Last year, neutral colours were very popular in interior design, with shades of cream and greige set to stay. This year, we expect to see more clients injecting colour into their homes using natural tones. Colour palettes will focus on natural hues with accents of chocolate brown, terracotta, caramel, pastels, and botanical greens.   

Despite being on our trend lists for the last 2 years, green remains a popular interior colour choice this year, with many emerging designs utilising green in some way or other. Green will remain a favourite for interiors and kitchens in 2022 but we expect a shift towards lighter hues such as sage, mint and mid-greens. If you are interested in green as a colour choice for your kitchen design check out our "Get the Look" article on Green Kitchens.

 

 

Traditional Interiors

We are seeing traditional designs and details making a big comeback as people are drawn towards timeless designs full of comfort. From pattern mixing, skirted or flanged furniture, and the incorporation of antique pieces, this year is all about going back to consistent, enduring styles.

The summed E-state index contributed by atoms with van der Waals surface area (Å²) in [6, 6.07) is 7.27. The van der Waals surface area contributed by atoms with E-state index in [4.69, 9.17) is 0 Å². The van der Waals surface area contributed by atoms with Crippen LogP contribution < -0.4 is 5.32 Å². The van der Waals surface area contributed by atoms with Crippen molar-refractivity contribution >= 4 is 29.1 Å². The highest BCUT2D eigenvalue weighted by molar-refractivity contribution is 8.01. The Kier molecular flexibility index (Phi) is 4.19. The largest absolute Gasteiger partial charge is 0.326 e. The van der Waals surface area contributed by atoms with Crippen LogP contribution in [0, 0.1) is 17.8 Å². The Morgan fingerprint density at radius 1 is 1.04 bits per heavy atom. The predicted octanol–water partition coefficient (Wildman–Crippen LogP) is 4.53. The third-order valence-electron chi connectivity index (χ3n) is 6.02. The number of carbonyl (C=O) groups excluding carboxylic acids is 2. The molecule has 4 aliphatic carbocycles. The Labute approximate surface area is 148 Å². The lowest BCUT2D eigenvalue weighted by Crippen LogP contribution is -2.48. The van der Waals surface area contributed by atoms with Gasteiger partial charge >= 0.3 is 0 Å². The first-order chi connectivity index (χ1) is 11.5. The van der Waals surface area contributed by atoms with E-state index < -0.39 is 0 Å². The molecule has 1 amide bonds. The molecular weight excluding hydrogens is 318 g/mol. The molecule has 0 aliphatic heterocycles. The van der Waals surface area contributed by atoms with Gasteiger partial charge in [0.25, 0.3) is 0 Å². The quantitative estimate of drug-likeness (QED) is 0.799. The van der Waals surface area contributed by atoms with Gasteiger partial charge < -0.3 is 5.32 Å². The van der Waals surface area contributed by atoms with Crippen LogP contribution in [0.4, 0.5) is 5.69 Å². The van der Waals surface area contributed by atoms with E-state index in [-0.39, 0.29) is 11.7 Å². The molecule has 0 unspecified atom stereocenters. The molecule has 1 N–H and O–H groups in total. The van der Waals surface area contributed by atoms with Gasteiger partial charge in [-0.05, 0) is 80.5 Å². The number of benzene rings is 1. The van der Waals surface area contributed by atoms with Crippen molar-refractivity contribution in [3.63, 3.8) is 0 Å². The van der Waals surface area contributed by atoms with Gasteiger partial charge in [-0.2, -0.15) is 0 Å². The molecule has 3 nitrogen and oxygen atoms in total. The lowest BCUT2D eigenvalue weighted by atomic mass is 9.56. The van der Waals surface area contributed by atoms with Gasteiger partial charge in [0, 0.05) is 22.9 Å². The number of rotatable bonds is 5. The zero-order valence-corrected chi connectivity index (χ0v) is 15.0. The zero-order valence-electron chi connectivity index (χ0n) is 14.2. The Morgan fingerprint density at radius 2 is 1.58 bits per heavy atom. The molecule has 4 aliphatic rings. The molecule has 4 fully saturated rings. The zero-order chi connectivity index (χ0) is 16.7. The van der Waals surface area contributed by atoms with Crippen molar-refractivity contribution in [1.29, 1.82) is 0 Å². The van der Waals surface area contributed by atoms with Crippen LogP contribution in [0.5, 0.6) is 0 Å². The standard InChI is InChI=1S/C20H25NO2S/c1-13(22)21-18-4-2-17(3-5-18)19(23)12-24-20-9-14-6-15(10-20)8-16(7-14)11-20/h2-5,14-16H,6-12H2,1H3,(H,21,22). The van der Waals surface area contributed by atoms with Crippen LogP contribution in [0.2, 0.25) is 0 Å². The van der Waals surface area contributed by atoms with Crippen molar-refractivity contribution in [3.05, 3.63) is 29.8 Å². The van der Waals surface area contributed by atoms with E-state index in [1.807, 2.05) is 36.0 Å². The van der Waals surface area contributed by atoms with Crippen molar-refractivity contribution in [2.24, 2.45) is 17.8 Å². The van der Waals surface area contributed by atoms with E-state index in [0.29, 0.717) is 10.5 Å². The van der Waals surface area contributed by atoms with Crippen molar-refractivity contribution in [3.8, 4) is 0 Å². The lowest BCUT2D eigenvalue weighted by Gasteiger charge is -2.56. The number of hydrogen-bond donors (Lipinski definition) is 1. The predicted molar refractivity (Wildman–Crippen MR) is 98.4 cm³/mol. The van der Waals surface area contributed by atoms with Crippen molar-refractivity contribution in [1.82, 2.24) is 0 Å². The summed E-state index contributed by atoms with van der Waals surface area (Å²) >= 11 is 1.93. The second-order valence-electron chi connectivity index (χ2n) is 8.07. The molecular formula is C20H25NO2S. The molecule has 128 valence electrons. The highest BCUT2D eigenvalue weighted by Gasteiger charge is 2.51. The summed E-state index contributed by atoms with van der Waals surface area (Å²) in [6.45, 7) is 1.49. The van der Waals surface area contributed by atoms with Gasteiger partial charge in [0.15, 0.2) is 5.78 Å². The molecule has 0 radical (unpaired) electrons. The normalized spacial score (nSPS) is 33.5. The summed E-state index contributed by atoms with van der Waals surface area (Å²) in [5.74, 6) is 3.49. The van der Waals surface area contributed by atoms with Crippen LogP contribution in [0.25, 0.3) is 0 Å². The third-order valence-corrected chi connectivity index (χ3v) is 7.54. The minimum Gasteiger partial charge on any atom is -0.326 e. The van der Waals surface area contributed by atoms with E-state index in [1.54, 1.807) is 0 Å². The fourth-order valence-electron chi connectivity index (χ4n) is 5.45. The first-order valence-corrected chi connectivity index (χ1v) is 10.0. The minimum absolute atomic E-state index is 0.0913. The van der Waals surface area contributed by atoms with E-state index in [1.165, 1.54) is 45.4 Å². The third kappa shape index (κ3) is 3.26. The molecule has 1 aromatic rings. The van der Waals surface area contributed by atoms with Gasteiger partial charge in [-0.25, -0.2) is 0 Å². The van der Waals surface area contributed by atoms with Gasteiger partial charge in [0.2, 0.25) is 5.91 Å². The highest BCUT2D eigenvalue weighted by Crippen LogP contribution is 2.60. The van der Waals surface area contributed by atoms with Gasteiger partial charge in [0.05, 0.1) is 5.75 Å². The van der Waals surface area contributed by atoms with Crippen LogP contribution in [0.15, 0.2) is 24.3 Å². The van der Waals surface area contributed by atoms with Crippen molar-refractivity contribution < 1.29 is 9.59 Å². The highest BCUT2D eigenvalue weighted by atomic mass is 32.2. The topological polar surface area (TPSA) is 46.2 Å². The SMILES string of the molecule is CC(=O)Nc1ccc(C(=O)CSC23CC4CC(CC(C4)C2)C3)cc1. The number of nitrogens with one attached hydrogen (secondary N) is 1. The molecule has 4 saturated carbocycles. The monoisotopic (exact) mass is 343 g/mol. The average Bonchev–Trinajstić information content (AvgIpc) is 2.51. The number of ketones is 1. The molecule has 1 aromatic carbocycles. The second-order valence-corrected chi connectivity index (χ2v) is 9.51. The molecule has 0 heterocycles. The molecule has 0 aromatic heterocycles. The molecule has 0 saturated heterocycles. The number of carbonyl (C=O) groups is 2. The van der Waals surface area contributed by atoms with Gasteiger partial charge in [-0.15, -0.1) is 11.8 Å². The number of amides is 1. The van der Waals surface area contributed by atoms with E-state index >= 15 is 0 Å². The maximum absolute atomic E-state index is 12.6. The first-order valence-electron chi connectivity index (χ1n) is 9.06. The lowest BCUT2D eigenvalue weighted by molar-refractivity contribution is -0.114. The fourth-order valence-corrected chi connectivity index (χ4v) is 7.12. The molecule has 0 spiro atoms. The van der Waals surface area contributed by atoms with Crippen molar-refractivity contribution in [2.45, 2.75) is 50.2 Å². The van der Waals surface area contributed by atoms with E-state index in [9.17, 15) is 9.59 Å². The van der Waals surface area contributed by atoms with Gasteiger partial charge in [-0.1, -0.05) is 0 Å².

Neoclassical Design

Trends may come and go, but one style that has remained consistently popular is Neoclassical interior designs. We predict that Neoclassical styles will be even more popular in 2022 as people move away from fast fashion in favour of timeless styles. Sophistication, hospitality, and comfort are the cornerstones of Neoclassic designs.

 “We have seen an increased demand for our more pared-back, contemporary shaker styles that are modern evolutions of traditional English craftsmanship and country style. Neoclassical kitchen designs are incredibly versatile, allowing our clients to change the look and feel of their design over the years, transitioning between traditional and modern looks without having to change the kitchen furniture. Neoclassical furniture works well with both classic and contemporary architecture and blends effortlessly with more modern furniture and home decor. During any time of uncertainty, we tend to look to the past for comfort and as a result, we expect to see more KCA clients requesting classic and traditional designs this year.” Jonny Wing, Commercial Manager